Students going back to school—middle school, high school, college—are going with smartphones, and there’s not a lot you can do about that.
They won’t be buying point-and-shoot, mirrorless or DSLR cameras for themselves. Neither are their parents sending them off to class with cameras. And if some of those students are going to take photography courses, the school will provide the cameras.
But maybe some of those schools can get those cameras from you.
“We’ve sold boatloads of digital SLRs to schools that furnish them for students to use,” says Mike Worswick at Wolfe’s Camera Shop in Topeka, Kansas. His sales to schools take place at the end of a school’s budget year (“if they’ve got money left”) or the first day of a new budget year (“if they’ve got money allocated for new cameras”).
Either way, he says, “It’s a finite window.” But he adds that school sales are a nice pickup for him. “We do reasonably well with it.”
Jon Liss, with four National Camera Exchange locations in Minnesota, does well in school sales, too, but not with digital cameras. “We have a big arts community in the area,” he says, and he reaches it with used film cameras.
“K1000s, AE-1s, cameras like that. A few times a year we sell a bunch of them [to schools]. We recently sold 20 K1000s with 50mm lenses to a school in California, and a lot in the cities here. Some photo courses are going digital, but a lot stay with film for the intro and basic classes. And they need to supply the kids taking the courses.”
Which means he’s constantly on the lookout for vintage cameras. People come in with them, and sometimes National gets them as part of estate sales. Word of mouth and the shop’s reputation help with that.
“We’ve been around for over a hundred years,” Liss says, “and people know what we look for, and the art schools and colleges know what we can supply. We stockpile the cameras and wait for the demand.” Liss adds that he often sells paper and chemistry to art schools and colleges for their darkroom classes.
The After Market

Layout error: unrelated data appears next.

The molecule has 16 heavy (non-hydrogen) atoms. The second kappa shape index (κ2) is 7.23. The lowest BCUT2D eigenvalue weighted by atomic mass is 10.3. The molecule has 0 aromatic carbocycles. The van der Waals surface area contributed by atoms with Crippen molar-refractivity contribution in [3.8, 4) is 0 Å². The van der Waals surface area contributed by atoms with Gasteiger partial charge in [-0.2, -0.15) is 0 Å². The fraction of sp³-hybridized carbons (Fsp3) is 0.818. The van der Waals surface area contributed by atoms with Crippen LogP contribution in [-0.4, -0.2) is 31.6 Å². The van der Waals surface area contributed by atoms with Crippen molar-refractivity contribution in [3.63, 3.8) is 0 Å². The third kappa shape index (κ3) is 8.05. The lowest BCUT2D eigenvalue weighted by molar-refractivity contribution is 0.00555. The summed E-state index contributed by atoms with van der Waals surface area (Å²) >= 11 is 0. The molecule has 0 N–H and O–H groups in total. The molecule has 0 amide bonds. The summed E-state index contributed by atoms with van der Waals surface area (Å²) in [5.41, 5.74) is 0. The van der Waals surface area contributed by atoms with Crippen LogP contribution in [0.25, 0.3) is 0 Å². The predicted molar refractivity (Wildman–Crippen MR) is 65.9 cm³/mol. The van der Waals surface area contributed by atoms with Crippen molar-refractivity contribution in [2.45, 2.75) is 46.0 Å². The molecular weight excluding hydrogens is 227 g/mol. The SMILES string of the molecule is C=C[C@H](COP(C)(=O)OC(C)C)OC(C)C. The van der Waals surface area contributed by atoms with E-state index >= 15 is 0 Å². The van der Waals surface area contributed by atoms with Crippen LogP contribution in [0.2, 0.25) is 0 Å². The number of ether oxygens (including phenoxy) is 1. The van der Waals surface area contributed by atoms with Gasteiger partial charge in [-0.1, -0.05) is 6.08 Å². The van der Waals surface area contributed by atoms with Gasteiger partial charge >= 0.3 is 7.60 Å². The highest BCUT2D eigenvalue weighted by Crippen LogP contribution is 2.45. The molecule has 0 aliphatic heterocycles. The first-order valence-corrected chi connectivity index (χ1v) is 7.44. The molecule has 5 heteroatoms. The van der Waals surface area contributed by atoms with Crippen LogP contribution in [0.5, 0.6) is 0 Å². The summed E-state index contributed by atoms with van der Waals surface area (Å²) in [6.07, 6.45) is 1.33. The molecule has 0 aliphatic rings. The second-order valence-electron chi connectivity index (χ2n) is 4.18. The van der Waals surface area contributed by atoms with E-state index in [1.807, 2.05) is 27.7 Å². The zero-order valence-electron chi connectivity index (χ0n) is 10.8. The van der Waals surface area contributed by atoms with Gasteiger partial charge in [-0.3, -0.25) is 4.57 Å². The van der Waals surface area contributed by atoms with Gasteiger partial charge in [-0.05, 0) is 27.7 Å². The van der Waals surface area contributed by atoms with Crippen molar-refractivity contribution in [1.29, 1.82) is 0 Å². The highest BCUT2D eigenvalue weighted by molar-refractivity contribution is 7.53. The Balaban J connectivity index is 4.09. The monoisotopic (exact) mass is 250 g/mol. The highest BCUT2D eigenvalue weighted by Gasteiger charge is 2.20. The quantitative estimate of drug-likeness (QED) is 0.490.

Gregg Burger at Precision Camera & Video in Austin, Texas, finds some success after the back-to-school season.
“Back-to-school promos in their old incarnation are not being done to any extent in the photo industry,” he says. “I’m in a college town, and I’ve tried advertising in the college paper, but students aren’t buying cameras. They’ve got their phones, and that’s all they want.
“So what I do is, about a month after school is in, I start advertising to the parents. They’re the ones who are going to want to buy cameras with real lenses to take pictures of their kids playing sports or cheerleading. That’s who I target.”
Burger reaches that market through e-mail and TV and radio advertising. “Moms in cars are likely to listen to radio stations while driving their kids to school. I target a couple of local stations, and that seems to work out pretty well.”
Mike Worswick, at Wolfe’s, aims at that market both earlier and later than back-to-school time.
“In August we run a summer clearance sale, and one of the subtexts will be photo gear for back-to-school and fall sports photography of your kids, but it’s subtext, not a primary theme. Then in early fall we try an educational approach and say to parents, ‘Come to our sports photo class. We’ll teach you to make better pictures of your kids cheering, dancing, playing football at night . . .’ So we try to approach the school business from those angles.”
Kevin Harayda at Dan’s Camera City, in Allentown, Pennsylvania, focuses on services for schools. “We do a lot of school photos, a lot of image capture in September. We go to the schools, do the photos, do the output . . . the full gamut.”
He says he might be doing more to promote directly to parents and kids, but as other dealers also mentioned, he can’t get the products to promote because the Kumamoto earthquakes this past April damaged a Sony sensor production factory.
“There’s not much product to promote,” Harayda says. Some manufacturers have been “much more conservative on their promotions—they’re running some rebates because they’ve conditioned customers [to that], but the inventories are difficult to get. I don’t see them doing a lot at this point to really generate excitement. Maybe in September things will start to kind of right themselves.”
In any case, traditional back-to-school promotions aren’t likely to be big successes for photo retailers. But for retailers who expand their view from back-to-school to schools-and-students, the window of opportunity might open up a bit.